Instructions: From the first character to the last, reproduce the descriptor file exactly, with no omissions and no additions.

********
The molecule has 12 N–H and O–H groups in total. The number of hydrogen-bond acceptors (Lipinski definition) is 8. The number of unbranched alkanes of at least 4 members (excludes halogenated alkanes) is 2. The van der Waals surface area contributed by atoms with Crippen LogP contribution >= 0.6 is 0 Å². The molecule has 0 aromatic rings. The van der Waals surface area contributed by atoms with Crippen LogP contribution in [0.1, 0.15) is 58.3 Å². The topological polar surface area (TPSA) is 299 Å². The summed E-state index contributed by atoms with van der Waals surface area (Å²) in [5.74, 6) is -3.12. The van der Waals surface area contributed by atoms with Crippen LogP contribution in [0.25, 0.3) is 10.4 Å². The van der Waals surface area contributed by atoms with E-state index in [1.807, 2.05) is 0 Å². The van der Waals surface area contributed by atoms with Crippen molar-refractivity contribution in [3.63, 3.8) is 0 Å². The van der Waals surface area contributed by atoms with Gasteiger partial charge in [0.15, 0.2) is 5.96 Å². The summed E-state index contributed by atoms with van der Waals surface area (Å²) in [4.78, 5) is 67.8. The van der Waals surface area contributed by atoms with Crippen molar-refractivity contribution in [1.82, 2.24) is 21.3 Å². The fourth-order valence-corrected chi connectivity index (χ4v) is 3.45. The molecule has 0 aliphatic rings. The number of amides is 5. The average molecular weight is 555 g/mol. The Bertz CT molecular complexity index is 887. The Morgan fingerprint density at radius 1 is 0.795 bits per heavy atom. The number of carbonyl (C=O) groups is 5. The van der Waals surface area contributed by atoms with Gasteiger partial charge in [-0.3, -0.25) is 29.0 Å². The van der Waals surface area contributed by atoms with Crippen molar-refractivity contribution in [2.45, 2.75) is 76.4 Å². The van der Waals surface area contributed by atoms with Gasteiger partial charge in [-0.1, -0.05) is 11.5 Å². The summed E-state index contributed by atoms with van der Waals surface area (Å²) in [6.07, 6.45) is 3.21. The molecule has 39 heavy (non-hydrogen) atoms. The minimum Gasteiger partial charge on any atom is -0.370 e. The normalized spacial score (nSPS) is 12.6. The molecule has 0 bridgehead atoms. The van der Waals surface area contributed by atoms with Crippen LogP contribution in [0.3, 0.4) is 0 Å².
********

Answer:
The molecule has 12 N–H and O–H groups in total. The number of hydrogen-bond acceptors (Lipinski definition) is 8. The number of unbranched alkanes of at least 4 members (excludes halogenated alkanes) is 2. The van der Waals surface area contributed by atoms with Crippen LogP contribution >= 0.6 is 0 Å². The molecule has 0 aromatic rings. The van der Waals surface area contributed by atoms with Crippen LogP contribution in [0.1, 0.15) is 58.3 Å². The topological polar surface area (TPSA) is 299 Å². The summed E-state index contributed by atoms with van der Waals surface area (Å²) in [5.74, 6) is -3.12. The van der Waals surface area contributed by atoms with Crippen LogP contribution in [0.25, 0.3) is 10.4 Å². The van der Waals surface area contributed by atoms with E-state index in [1.807, 2.05) is 0 Å². The van der Waals surface area contributed by atoms with Crippen molar-refractivity contribution in [3.63, 3.8) is 0 Å². The van der Waals surface area contributed by atoms with Gasteiger partial charge in [0.15, 0.2) is 5.96 Å². The summed E-state index contributed by atoms with van der Waals surface area (Å²) in [4.78, 5) is 67.8. The van der Waals surface area contributed by atoms with Crippen molar-refractivity contribution in [1.82, 2.24) is 21.3 Å². The fourth-order valence-corrected chi connectivity index (χ4v) is 3.45. The molecule has 0 aliphatic rings. The number of amides is 5. The average molecular weight is 555 g/mol. The Bertz CT molecular complexity index is 887. The Morgan fingerprint density at radius 1 is 0.795 bits per heavy atom. The number of carbonyl (C=O) groups is 5. The van der Waals surface area contributed by atoms with Gasteiger partial charge in [-0.3, -0.25) is 29.0 Å². The van der Waals surface area contributed by atoms with Crippen molar-refractivity contribution in [2.45, 2.75) is 76.4 Å². The van der Waals surface area contributed by atoms with Gasteiger partial charge in [-0.1, -0.05) is 11.5 Å². The summed E-state index contributed by atoms with van der Waals surface area (Å²) in [6.07, 6.45) is 3.21. The molecule has 39 heavy (non-hydrogen) atoms. The minimum Gasteiger partial charge on any atom is -0.370 e. The normalized spacial score (nSPS) is 12.6. The molecule has 0 bridgehead atoms. The van der Waals surface area contributed by atoms with Crippen LogP contribution in [0.3, 0.4) is 0 Å².